The Food and Drug Administration will ban the use of toxic lead acetate in consumer hair dyes such as Grecian Formula, the agency announced today. Lead acetate is the active ingredient that slowly darkens gray hair when used every few days, and can increase the level of lead in users’ bodies.
“A ban on lead acetate in off-the-shelf hair dyes is long overdue,” said Melanie Benesh, a legislative attorney at EWG, one of a dozen public interest groups and individuals who petitioned the FDA for the ban. “There is no safe level of lead exposure, which has been linked to developmental issues, reduced fertility, organ system toxicity, cancer and other serious health problems. We welcome the FDA’s effort to protect public health from this source of exposure to one of the most hazardous chemicals known.”
Scott Faber, EWG’s senior vice president for government affairs, said that although the decision was good news, it also shows that the federal system regulating cosmetics safety is badly broken. “The fact is that personal care products are largely unregulated in the U.S.,” said Faber. “The federal law designed to ensure that personal care products are safe has remained largely unchanged since 1938, and the FDA does not even require safety testing of ingredients in personal care products before they are used. It’s an outrage that the agency has to be forced to ban something as dangerous as lead from a product you put on your scalp.”
In 1980, the FDA approved lead acetate as a repeated-use hair dye with minimal restrictions, including a warning label and a restriction that it only be used on the scalp, not on facial hair. The levels of lead in the product are allowed to be as high as 6,000 parts per million, or ppm. Three years earlier, the Consumer Product Safety Commission banned the sale of household paint containing more than 600 ppm of lead.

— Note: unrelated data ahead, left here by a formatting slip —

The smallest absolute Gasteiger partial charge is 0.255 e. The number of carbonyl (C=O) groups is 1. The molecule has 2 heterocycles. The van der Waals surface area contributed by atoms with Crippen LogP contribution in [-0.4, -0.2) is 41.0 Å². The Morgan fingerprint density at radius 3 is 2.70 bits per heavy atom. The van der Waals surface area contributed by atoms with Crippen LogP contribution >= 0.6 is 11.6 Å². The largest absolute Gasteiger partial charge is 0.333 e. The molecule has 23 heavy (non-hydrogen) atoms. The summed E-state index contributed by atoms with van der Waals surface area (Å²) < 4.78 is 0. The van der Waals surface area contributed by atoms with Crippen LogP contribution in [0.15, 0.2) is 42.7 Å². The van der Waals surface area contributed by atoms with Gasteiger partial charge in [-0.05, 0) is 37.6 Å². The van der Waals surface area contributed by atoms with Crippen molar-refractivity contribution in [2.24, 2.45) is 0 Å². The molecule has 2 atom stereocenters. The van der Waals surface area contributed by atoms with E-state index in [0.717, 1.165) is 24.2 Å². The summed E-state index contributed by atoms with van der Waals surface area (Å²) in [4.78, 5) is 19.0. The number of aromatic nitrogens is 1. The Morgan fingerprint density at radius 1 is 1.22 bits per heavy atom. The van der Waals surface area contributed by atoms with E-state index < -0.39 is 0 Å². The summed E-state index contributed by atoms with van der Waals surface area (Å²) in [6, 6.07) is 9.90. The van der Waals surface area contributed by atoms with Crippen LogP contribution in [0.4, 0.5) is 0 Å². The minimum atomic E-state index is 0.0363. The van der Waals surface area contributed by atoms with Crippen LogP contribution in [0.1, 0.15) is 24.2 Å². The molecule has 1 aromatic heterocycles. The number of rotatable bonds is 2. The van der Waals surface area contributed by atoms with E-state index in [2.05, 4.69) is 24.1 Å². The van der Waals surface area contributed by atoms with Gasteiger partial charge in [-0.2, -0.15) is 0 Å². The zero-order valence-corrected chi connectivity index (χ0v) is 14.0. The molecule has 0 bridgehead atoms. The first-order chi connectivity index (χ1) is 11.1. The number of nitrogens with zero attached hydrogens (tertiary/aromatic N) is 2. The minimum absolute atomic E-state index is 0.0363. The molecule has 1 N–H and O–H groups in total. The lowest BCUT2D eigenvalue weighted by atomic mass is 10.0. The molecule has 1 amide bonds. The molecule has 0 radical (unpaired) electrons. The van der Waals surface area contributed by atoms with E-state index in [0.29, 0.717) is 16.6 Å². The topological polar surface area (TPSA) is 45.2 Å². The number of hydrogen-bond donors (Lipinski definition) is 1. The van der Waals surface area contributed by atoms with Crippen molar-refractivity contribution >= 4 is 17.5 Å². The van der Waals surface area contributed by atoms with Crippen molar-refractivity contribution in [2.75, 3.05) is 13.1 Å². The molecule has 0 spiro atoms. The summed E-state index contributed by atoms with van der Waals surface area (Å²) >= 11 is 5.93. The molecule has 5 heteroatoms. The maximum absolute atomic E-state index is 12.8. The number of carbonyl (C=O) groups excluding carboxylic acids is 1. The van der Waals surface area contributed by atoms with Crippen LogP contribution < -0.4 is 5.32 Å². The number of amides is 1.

The petition was filed in February 2017 by EWG, Environmental Defense Fund, Earthjustice, Center for Environmental Health, Healthy Homes Collaborative, Health Justice Project of Loyola University Chicago School of Law, Breast Cancer Fund, Natural Resources Defense Council, Improving Kids’ Environment, Consumers Union and Howard Mielke, a lead expert who is a research professor at the Tulane School of Medicine. The petitioners cited major advances in science since the 1980 FDA decision allowing lead to remain in hair dye.
Cosmetics are a $60 billion-a-year business, and no other products are so widely used by American consumers with such few safeguards. A bipartisan bill introduced by Sens. Dianne Feinstein, D-Calif., and Susan Collins, R-Maine, would require companies to ensure products are safe before placing them on the market and finally give the FDA the same tools for ensuring the safety of personal care products as it now uses to regulate food and drugs.
The agency will enforce this new lead ace tate ban in 12 months, which will give companies time to reformulate and remove the color additive. Lead acetate has been banned in Canada and the European Union.